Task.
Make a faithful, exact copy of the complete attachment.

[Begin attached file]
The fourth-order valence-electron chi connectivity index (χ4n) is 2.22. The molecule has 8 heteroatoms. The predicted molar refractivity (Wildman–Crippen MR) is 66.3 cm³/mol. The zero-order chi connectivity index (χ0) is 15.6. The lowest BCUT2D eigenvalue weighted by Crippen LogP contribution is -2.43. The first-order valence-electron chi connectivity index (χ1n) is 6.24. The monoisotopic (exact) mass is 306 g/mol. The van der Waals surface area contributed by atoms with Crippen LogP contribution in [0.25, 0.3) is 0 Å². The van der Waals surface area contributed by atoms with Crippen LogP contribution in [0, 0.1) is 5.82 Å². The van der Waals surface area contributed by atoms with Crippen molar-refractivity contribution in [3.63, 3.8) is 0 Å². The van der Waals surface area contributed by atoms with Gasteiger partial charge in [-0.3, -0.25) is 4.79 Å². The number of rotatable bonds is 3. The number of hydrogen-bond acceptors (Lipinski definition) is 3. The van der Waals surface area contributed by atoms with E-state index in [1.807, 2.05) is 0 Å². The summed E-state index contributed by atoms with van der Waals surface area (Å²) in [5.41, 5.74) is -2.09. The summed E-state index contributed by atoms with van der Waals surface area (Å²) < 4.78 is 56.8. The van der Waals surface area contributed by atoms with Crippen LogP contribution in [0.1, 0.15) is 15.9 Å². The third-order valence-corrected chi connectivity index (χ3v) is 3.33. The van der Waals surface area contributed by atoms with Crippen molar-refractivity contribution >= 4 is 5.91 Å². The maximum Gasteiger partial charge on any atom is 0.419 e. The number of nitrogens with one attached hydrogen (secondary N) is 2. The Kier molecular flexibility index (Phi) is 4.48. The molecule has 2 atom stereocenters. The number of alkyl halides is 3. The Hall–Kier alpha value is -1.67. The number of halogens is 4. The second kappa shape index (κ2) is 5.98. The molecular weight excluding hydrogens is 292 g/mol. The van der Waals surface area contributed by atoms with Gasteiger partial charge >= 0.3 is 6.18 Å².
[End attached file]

The fourth-order valence-electron chi connectivity index (χ4n) is 2.22. The molecule has 8 heteroatoms. The predicted molar refractivity (Wildman–Crippen MR) is 66.3 cm³/mol. The zero-order chi connectivity index (χ0) is 15.6. The lowest BCUT2D eigenvalue weighted by Crippen LogP contribution is -2.43. The first-order valence-electron chi connectivity index (χ1n) is 6.24. The monoisotopic (exact) mass is 306 g/mol. The van der Waals surface area contributed by atoms with Crippen LogP contribution in [0.25, 0.3) is 0 Å². The van der Waals surface area contributed by atoms with Crippen LogP contribution in [0, 0.1) is 5.82 Å². The van der Waals surface area contributed by atoms with Crippen molar-refractivity contribution in [3.63, 3.8) is 0 Å². The van der Waals surface area contributed by atoms with Gasteiger partial charge in [-0.3, -0.25) is 4.79 Å². The number of rotatable bonds is 3. The number of hydrogen-bond acceptors (Lipinski definition) is 3. The van der Waals surface area contributed by atoms with E-state index in [1.807, 2.05) is 0 Å². The summed E-state index contributed by atoms with van der Waals surface area (Å²) in [5.41, 5.74) is -2.09. The summed E-state index contributed by atoms with van der Waals surface area (Å²) < 4.78 is 56.8. The van der Waals surface area contributed by atoms with Crippen LogP contribution in [0.1, 0.15) is 15.9 Å². The third-order valence-corrected chi connectivity index (χ3v) is 3.33. The van der Waals surface area contributed by atoms with Crippen molar-refractivity contribution >= 4 is 5.91 Å². The maximum Gasteiger partial charge on any atom is 0.419 e. The number of nitrogens with one attached hydrogen (secondary N) is 2. The Kier molecular flexibility index (Phi) is 4.48. The molecule has 2 atom stereocenters. The number of alkyl halides is 3. The Hall–Kier alpha value is -1.67. The number of halogens is 4. The second kappa shape index (κ2) is 5.98. The molecular weight excluding hydrogens is 292 g/mol. The van der Waals surface area contributed by atoms with Gasteiger partial charge >= 0.3 is 6.18 Å².